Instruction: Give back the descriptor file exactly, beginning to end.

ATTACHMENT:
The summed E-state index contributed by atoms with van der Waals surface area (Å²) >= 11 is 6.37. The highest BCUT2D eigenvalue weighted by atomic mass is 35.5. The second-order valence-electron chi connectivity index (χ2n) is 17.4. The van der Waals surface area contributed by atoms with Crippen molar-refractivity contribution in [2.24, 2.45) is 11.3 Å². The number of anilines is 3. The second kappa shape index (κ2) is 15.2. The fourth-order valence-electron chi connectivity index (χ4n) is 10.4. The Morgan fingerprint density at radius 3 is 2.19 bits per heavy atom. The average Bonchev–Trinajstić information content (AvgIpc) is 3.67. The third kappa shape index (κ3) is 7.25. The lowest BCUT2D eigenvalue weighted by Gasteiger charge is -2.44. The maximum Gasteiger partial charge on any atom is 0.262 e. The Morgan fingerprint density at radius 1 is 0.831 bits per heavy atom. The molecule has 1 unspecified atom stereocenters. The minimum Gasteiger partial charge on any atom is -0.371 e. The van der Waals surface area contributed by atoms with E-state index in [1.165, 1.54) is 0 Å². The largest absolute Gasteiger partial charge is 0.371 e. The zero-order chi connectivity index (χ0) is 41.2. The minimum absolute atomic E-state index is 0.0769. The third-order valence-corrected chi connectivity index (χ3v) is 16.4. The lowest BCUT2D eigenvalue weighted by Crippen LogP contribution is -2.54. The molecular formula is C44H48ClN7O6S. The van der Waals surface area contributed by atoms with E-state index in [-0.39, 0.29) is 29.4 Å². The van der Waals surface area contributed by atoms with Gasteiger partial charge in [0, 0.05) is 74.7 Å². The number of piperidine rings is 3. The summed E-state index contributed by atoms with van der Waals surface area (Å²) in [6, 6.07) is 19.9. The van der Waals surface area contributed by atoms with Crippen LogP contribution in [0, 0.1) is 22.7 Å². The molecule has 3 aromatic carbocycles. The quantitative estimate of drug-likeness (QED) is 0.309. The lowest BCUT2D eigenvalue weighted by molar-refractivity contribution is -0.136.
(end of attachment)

The summed E-state index contributed by atoms with van der Waals surface area (Å²) >= 11 is 6.37. The highest BCUT2D eigenvalue weighted by atomic mass is 35.5. The second-order valence-electron chi connectivity index (χ2n) is 17.4. The van der Waals surface area contributed by atoms with Crippen molar-refractivity contribution in [2.24, 2.45) is 11.3 Å². The number of anilines is 3. The second kappa shape index (κ2) is 15.2. The fourth-order valence-electron chi connectivity index (χ4n) is 10.4. The Morgan fingerprint density at radius 3 is 2.19 bits per heavy atom. The average Bonchev–Trinajstić information content (AvgIpc) is 3.67. The third kappa shape index (κ3) is 7.25. The lowest BCUT2D eigenvalue weighted by Gasteiger charge is -2.44. The maximum Gasteiger partial charge on any atom is 0.262 e. The Morgan fingerprint density at radius 1 is 0.831 bits per heavy atom. The molecule has 1 unspecified atom stereocenters. The minimum Gasteiger partial charge on any atom is -0.371 e. The van der Waals surface area contributed by atoms with E-state index in [1.165, 1.54) is 0 Å². The largest absolute Gasteiger partial charge is 0.371 e. The zero-order chi connectivity index (χ0) is 41.2. The minimum absolute atomic E-state index is 0.0769. The third-order valence-corrected chi connectivity index (χ3v) is 16.4. The lowest BCUT2D eigenvalue weighted by Crippen LogP contribution is -2.54. The molecular formula is C44H48ClN7O6S. The van der Waals surface area contributed by atoms with E-state index in [-0.39, 0.29) is 29.4 Å². The van der Waals surface area contributed by atoms with Gasteiger partial charge in [0, 0.05) is 74.7 Å². The number of piperidine rings is 3. The summed E-state index contributed by atoms with van der Waals surface area (Å²) in [6, 6.07) is 19.9. The van der Waals surface area contributed by atoms with Crippen LogP contribution in [0, 0.1) is 22.7 Å². The molecule has 3 aromatic carbocycles. The quantitative estimate of drug-likeness (QED) is 0.309. The lowest BCUT2D eigenvalue weighted by molar-refractivity contribution is -0.136.